Golf Month is nationally recognized every August! What better way to stay active, socialize with friends and get some fresh air and sunshine than playing a round of golf? Enjoy National Golf Month by getting out on the links.… Read More
Whole body well-being can be achieved! We have all heard the mantra “exercise is good for you,” but how many of us truly realize the whole body impact that exercise can have, especially as we age? By exercising regularly, seniors can reap great benefits in all aspects of their lives, including improved memory and cognitive functions, increased social interaction, higher self-esteem, greater physical strength, and a longer, more fulfilling life. Below are some of the ways that exercise can benefit seniors specifically, and a few of them may surprise you. … Read More
Independent living is more preferred by seniors who need to make changes to their residency. Not long ago, a “retirement village” was often synonymous with nursing home – a place where seniors would go when they could no longer care for themselves or live independently. Well, the times have changed, and today’s “retirement villages” have a new name and a much broader scope of offerings.… Read More
Mani-Pedi anyone? Hands; the unsung hero of daily accomplishments. Our hands are the most over utilized and often under-appreciated tool in our body’s arsenal. For seniors that can mean years of constant usage with little or no upkeep. Our hands are icebreakers (in a metaphorical and literal sense). Due to our hands constant usage, it’s not uncommon for the skin on our hands to be coarse or dry, and the nails to be chipped or jagged. Seniors can rejuvenate their hands or feet with a manicure or pedicure. … Read More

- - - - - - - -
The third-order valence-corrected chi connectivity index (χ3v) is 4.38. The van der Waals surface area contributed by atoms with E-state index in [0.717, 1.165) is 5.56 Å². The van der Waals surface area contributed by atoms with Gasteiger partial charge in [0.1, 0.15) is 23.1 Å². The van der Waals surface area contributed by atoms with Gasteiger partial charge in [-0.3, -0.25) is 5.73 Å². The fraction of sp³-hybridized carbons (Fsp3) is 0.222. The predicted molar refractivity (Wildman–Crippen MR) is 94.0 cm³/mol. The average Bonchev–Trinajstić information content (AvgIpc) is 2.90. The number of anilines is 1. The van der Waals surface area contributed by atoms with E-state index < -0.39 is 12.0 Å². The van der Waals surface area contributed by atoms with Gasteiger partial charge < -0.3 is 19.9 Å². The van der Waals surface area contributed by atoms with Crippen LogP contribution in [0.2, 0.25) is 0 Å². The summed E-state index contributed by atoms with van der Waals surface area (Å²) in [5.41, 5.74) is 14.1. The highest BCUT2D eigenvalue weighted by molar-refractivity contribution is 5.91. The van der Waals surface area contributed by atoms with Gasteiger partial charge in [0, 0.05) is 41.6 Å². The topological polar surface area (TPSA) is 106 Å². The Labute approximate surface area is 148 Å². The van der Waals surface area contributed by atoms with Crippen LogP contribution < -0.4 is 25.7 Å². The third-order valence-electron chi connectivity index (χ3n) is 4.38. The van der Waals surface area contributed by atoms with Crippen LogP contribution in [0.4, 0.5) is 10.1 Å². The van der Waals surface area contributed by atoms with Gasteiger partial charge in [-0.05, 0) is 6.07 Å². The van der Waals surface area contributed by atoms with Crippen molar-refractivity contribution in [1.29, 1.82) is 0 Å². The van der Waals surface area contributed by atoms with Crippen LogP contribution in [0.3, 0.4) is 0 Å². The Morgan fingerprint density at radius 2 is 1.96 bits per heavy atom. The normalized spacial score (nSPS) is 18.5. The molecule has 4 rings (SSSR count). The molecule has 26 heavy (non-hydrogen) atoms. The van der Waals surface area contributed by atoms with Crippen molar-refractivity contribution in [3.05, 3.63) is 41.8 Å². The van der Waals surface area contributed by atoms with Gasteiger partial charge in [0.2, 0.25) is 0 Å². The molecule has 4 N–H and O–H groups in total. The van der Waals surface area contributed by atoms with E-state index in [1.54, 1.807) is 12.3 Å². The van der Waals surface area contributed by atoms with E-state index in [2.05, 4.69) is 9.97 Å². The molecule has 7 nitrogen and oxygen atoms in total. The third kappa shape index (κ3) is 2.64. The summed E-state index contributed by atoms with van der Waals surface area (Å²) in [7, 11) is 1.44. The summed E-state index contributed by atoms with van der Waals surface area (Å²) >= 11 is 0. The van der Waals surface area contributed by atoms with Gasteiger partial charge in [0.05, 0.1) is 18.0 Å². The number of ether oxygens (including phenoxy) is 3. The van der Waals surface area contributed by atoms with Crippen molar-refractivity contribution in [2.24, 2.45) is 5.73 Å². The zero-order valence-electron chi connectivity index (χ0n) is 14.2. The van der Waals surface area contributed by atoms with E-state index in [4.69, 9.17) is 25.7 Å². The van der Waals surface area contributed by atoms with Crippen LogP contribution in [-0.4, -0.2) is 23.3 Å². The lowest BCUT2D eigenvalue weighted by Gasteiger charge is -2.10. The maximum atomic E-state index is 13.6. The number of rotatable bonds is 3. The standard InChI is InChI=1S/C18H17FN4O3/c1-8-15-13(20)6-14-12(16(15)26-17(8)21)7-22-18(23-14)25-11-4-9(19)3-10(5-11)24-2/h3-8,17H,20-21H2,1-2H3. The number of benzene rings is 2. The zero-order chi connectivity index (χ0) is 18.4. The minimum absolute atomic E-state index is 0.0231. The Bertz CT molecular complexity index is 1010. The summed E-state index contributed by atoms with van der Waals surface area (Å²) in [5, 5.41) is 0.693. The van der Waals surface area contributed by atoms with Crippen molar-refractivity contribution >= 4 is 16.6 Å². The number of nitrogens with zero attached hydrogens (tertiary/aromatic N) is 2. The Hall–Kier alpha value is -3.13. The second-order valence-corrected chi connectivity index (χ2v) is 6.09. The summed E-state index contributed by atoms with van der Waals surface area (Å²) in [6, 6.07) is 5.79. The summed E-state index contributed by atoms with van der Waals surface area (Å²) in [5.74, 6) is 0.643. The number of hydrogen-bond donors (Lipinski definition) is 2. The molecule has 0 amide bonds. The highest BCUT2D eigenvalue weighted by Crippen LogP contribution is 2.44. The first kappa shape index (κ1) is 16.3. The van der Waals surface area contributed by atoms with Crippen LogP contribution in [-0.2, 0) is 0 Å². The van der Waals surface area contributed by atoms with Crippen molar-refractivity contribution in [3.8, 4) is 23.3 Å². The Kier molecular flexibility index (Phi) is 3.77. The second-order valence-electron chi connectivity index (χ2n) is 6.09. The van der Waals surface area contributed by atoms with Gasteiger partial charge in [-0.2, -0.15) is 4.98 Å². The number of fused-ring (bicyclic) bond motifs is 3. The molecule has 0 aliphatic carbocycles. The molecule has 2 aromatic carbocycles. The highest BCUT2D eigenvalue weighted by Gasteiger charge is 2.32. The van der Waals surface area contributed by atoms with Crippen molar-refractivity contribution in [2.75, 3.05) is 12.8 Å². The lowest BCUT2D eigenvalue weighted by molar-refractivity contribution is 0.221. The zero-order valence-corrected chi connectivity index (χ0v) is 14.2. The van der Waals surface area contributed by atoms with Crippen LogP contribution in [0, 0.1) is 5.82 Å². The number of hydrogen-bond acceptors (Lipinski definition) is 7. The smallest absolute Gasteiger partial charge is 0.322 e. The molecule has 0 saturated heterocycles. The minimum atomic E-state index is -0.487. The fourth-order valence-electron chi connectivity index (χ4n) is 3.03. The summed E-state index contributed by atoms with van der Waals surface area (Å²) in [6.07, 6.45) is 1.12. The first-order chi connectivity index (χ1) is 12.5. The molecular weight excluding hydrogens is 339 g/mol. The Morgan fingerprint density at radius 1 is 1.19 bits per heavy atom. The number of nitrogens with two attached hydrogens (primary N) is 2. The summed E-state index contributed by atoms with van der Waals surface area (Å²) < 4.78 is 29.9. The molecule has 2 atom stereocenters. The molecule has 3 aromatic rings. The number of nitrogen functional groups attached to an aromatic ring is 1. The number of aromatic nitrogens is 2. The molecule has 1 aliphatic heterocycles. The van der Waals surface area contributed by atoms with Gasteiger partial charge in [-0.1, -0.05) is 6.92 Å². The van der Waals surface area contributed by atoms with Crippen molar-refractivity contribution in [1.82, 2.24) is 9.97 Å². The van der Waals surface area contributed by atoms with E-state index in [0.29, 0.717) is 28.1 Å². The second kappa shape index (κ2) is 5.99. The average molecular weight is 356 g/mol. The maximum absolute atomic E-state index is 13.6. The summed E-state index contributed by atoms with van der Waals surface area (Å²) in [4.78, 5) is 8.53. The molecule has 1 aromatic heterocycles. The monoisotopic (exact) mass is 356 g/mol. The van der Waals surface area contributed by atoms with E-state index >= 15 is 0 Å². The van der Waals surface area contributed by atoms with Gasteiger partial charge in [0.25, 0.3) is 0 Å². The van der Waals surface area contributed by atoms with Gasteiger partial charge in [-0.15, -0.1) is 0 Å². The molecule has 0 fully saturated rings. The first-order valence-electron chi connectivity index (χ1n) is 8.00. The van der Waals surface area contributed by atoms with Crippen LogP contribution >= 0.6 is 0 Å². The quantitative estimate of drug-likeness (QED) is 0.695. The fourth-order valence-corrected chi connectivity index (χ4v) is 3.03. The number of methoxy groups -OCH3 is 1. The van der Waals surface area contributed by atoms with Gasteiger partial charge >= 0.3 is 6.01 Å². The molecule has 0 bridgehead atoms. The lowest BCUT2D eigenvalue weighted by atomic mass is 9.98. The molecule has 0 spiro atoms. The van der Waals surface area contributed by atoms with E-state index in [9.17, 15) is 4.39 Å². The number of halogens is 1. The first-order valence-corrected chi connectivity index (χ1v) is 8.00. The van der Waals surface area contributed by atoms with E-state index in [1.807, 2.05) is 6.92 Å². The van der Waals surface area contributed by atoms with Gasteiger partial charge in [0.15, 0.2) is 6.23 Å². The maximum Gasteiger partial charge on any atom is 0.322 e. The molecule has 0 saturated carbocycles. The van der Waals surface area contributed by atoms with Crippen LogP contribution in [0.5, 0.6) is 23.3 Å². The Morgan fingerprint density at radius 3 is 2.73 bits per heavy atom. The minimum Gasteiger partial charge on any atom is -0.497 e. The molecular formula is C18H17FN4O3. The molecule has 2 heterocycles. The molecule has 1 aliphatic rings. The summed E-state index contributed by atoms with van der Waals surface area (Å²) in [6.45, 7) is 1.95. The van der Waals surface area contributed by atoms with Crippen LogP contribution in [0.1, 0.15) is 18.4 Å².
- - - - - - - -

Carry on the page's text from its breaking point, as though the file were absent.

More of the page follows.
Brain games sound like fun, and they are, while shaping up memory processes. As we age, our brains change. At age 60 our brains process and interpret information two to three times slower than when we were 20. This means the information that we can remember is two to three times more obscure and difficult to recall, according to Michael Merzenich, Ph.D., a professor in the Keck Center for Integrative Neurosciences at the University of California at San Francisco. By the time we reach age 80, our memory intake could be five to eight times slower.